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Engel Statement on House Passage of the HEROES Act

Engel Statement on House Passage of the HEROES Act

Congressman Eliot L. Engel issued the following statement today after the House voted to pass the Health and Economic Recovery Omnibus Emergency Solutions (HEROES) Act:

“New York has been ravaged by the COVID-19 pandemic. The folks in my district in particular have been hit extremely hard, and as a Member of Congress it’s my job to ensure the federal response in Washington matches the gravity of the moment. I’ve worked tirelessly to help my constituents and bring as many resources as I can back to the Bronx and Westchester, including about $5 billion for hard hit New York hospitals and $76 million for New York community health centers. With today’s vote, the House has made clear its commitment to helping the heroes of this pandemic and our state even further. 

“The Health and Economic Recovery Omnibus Emergency Solutions (HEROES) Act, which I voted for and helped pass today, finally makes whole our state and local governments with close to $34 billion in federal funding for New York and an additional $32 billion for local assistance. It provides billions in hazard pay for the brave frontline workers who have kept us going through the crisis, and allocates billions more for the three T’s: testing, tracing, and treatment, which are the keys to reviving our economy. 

“The bill also includes provisions I specifically requested and authored, including an additional $5 billion in education funding for New York to help prevent layoffs and program cuts, and my legislation to protect the medical supply chain, the Safeguarding Therapeutics Act, as well as increased Medicaid payments for safety-net New York hospitals. What’s more, New York will benefit greatly from a repeal of the caps on State and Local Taxes (SALT) deductions, something I have fought hard for since the GOP Tax Scam passed 3 years ago, which is also included in our bill.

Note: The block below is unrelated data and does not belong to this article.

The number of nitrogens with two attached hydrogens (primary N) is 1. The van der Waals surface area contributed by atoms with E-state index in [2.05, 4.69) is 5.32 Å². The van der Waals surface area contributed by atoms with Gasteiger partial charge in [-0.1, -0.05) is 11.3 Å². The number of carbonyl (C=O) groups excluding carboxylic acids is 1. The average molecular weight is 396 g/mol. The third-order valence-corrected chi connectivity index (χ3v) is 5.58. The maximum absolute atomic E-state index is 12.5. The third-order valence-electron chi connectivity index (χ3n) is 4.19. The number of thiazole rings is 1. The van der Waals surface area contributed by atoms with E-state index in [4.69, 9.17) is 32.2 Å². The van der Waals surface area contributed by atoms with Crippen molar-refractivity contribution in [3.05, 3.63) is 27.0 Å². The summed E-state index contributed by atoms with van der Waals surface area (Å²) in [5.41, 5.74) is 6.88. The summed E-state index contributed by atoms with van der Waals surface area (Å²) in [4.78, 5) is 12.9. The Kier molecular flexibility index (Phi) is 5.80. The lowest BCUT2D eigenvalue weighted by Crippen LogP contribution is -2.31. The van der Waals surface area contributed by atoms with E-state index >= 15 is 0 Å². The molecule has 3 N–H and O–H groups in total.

“All of this in addition to $175 billion in housing aid—including the $100 billion in rental assistance that I called for—extended unemployment benefits through January 2021, more direct stimulus payments to Americans who are trying to make ends meet, a 15 percent increase in SNAP funding, and $100 billion more in funding for hospitals. The Post Office, barely scraping by thanks to the indifference of the White House, also gets a $25 billion cash infusion just in time for our state’s expanded absentee ballot program. 

“Of course, this now hinges on the Senate taking action. Mitch McConnell has made clear he is in no rush to act. His lack of urgency is a disgrace, but I believe our actions today may very well help move the ball forward in spite of him. Senator McConnell may be fine letting his constituents suffer under the weight of a global pandemic; I am not.”